Saturday, 25 September 2010

Big in the Big Apple

Visiting the States is always a learning experience. With the regime very much at the front of my mind - and how to possibly maintain it when spending a week in New York – I took particular interest in the country’s relationship with health.

America’s marketing machine is, of course, dominated by food and fitness. It has to be big and it has to be beautiful. Only here can I watch an advertisement for life-size cartwheel pizza (buy one, get the wagon free) followed by the latest pharmaceutical advances in slimming aids – complete with obligatory verbal small print (“side effects may include nausea, irritability...suicidal tendencies and even death. Please consult a physician if you experience any abnormal symptoms”).

The fitness industry is burgeoning. It employs over half a billion people, and its $24 billion in revenues last year surpassed the GDP of 96 nations. Growth in online fitness services is particularly strong, evidenced, for example by John Stone’s exponential rise from personal blog to mega forum. My Manhattan hotel tv was hard-pedalling this package, that comes complete with its own pig-latin by prefixing every noun with ‘insane’: insane workouts to ‘dig deeper’ for that insane body. Digging deep seems to be the mantra here, and the manic adrenalin-glares of the showcase 'winners' do challenge the office platitude ‘you don’t have to be insane to work here...’

I made my contribution to the industry via the hotel gym, a newly refurbished suite of rooms direct from the set of the Starship Enterprise. Each machine was accompanied with a personal tv so I could monitor Congress’ objections to Obama’s health reform bill, punctuated by advertisements for ice cream and Texas burgers, whilst biking up a virtual Mont Blanc. One news feature that particularly caught my interest followed a new salmon breeding technique that claimed to produce fish twice the size in half the time. Asked whether we should be concerned about eating creatures raised in a soup of growth hormones, a biochemist replied, “we all exist in a wash of growth hormones, it’s just the quantities that are different” – how reassuring. This method is yet to be approved by the US regulatory authorities, but if given the green light, producers would not be obligated to indicate how the fish was raised. If it’s big, be concerned.

With big food come big bodies. America’s obesity rates (second, by proportion of population, only to Mexico) are renowned. Some 70% of the population is overweight (defined by BMI), and the prevalence of obesity exceeds 30% across most age and sex groups. Interestingly, smoothed frequency distributions suggest that rapid increases in obesity rates are slowing. But they also show you're more likely to bump into someone with grade 3 obesity (BMI>40) than spy an underweight waif (BMI<18).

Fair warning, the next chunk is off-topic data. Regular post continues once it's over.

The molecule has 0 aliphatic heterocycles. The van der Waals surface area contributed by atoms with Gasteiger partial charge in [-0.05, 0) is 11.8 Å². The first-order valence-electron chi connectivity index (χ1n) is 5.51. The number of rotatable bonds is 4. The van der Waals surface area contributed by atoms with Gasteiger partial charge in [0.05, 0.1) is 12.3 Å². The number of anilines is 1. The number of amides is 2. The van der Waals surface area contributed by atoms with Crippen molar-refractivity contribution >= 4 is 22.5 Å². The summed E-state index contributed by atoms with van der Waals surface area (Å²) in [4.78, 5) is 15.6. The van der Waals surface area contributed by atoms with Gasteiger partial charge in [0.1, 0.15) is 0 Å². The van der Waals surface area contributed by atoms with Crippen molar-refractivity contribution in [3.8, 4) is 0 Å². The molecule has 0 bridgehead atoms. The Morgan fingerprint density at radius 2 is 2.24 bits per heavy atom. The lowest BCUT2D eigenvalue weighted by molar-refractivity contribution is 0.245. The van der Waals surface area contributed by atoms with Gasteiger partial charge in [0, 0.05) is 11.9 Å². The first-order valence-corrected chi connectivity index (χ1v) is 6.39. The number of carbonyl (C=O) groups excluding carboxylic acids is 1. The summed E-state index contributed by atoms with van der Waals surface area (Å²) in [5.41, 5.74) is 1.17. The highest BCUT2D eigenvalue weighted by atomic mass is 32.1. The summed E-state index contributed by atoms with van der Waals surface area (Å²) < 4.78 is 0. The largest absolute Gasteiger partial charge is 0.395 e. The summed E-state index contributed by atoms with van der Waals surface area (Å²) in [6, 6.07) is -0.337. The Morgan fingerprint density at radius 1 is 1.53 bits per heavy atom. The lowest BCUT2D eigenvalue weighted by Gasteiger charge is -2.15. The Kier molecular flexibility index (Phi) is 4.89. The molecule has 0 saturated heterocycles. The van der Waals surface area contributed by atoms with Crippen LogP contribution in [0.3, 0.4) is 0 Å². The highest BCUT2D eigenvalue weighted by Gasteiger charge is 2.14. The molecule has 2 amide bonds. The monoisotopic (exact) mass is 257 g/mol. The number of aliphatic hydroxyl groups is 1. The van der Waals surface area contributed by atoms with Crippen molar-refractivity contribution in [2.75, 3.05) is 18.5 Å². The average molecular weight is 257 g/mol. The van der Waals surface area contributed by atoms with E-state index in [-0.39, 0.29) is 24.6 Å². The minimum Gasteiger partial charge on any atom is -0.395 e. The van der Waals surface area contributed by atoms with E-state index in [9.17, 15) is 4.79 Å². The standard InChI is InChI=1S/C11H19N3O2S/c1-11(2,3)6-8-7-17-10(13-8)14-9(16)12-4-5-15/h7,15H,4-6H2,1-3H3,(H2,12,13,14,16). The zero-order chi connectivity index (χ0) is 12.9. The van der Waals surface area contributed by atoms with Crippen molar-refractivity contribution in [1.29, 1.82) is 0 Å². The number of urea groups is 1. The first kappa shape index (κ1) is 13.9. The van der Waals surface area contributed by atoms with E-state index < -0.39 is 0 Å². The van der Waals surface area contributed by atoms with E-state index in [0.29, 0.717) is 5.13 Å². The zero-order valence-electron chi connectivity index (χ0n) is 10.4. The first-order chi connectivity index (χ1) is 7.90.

Flagel et al 2010, Prevalence and Trends in Obesity Among US Adults, 1999-2008

But that also partly depends on where you are. Mississippi has topped the state obesity rankings for the last five years, with rates of over 35%. It’s also been the poorest state for the last 5 years. In fact, cross-referencing against per capita state incomes reveals some stark correlations between obesity and poverty: the 8 fattest states are among the 10 poorest, with the remaining two just outside. This all links closely with ethnicity – you’re much more likely to be obese if you’re non-white (particularly non-Hispanic black). Will the economic crisis reverse the observed obesity slow-down? If so, the human and economic consequences may reach far further than is currently being estimated.

These regional differences are perhaps understandable, driven by historical patterns of economic growth and politics of ethnicity. More disturbing is how such patterns are replicated in the microcosm of New York City. Walking around Manhattan everyone seemed in pretty good shape. This reflects recent research that finds the more affluent areas, such as Upper East Side, Chelsea and West Village, with low obesity rates – around 8%. By contrast, several poor neighbourhoods such as East Harlem and the Bronx suffer rates over 30%. Limited health and fitness facilities together with a narrow range of food outlets have been suggested as one reason for the difference – independent of age, race and education levels. But perhaps it’s more of a downward cycle: healthy food comes at a premium in the US, and such companies are going to follow the money. I wonder how the density of M&S food outlets in Glasgow compares with Chelsea?    


Rob said...

That's quite a post. Are you on drugs?

Dan said...

MDG summit - comes close.

And can you remove your defacing buttocks from our blog please. I can't help but wonder whether they'd look better upside down, and I've far more productive ways of distracting myself.